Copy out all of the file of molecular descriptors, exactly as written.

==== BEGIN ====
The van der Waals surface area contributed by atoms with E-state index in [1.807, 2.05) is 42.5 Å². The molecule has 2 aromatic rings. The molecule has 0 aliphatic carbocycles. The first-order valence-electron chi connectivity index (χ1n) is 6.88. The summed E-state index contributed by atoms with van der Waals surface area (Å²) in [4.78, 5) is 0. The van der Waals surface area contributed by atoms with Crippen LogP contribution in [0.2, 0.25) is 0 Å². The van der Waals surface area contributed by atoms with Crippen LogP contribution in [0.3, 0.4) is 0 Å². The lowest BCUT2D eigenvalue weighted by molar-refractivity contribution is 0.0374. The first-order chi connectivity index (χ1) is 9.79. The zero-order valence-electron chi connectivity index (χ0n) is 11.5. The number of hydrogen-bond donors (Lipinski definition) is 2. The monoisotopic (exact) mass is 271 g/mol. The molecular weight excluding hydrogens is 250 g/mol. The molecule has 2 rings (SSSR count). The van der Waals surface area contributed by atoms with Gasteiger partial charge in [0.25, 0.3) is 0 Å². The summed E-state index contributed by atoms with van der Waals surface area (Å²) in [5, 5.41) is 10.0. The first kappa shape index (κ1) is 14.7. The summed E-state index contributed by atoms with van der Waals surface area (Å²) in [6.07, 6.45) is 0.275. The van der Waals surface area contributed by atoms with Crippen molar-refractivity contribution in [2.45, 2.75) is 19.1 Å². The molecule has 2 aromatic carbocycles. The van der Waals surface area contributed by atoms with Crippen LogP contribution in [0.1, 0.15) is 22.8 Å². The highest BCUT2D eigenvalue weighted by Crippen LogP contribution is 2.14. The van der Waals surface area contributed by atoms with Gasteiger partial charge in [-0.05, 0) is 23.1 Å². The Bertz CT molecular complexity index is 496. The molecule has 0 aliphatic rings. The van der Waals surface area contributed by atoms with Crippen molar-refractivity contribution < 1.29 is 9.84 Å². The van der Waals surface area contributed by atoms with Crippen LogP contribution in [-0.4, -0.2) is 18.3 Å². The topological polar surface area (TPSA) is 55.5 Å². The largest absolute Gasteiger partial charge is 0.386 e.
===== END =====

The van der Waals surface area contributed by atoms with E-state index in [1.807, 2.05) is 42.5 Å². The molecule has 2 aromatic rings. The molecule has 0 aliphatic carbocycles. The first-order valence-electron chi connectivity index (χ1n) is 6.88. The summed E-state index contributed by atoms with van der Waals surface area (Å²) in [4.78, 5) is 0. The van der Waals surface area contributed by atoms with Crippen LogP contribution in [0.2, 0.25) is 0 Å². The van der Waals surface area contributed by atoms with Crippen LogP contribution in [0.3, 0.4) is 0 Å². The lowest BCUT2D eigenvalue weighted by molar-refractivity contribution is 0.0374. The first-order chi connectivity index (χ1) is 9.79. The zero-order valence-electron chi connectivity index (χ0n) is 11.5. The number of hydrogen-bond donors (Lipinski definition) is 2. The monoisotopic (exact) mass is 271 g/mol. The molecular weight excluding hydrogens is 250 g/mol. The molecule has 2 rings (SSSR count). The van der Waals surface area contributed by atoms with Gasteiger partial charge in [0.25, 0.3) is 0 Å². The summed E-state index contributed by atoms with van der Waals surface area (Å²) in [5, 5.41) is 10.0. The first kappa shape index (κ1) is 14.7. The summed E-state index contributed by atoms with van der Waals surface area (Å²) in [6.07, 6.45) is 0.275. The van der Waals surface area contributed by atoms with Crippen molar-refractivity contribution in [2.45, 2.75) is 19.1 Å². The molecule has 2 aromatic carbocycles. The van der Waals surface area contributed by atoms with Crippen LogP contribution in [0.1, 0.15) is 22.8 Å². The highest BCUT2D eigenvalue weighted by Crippen LogP contribution is 2.14. The van der Waals surface area contributed by atoms with Gasteiger partial charge in [-0.05, 0) is 23.1 Å². The Bertz CT molecular complexity index is 496. The molecule has 0 aliphatic rings. The van der Waals surface area contributed by atoms with Crippen molar-refractivity contribution < 1.29 is 9.84 Å². The van der Waals surface area contributed by atoms with Crippen LogP contribution in [-0.4, -0.2) is 18.3 Å². The topological polar surface area (TPSA) is 55.5 Å². The largest absolute Gasteiger partial charge is 0.386 e.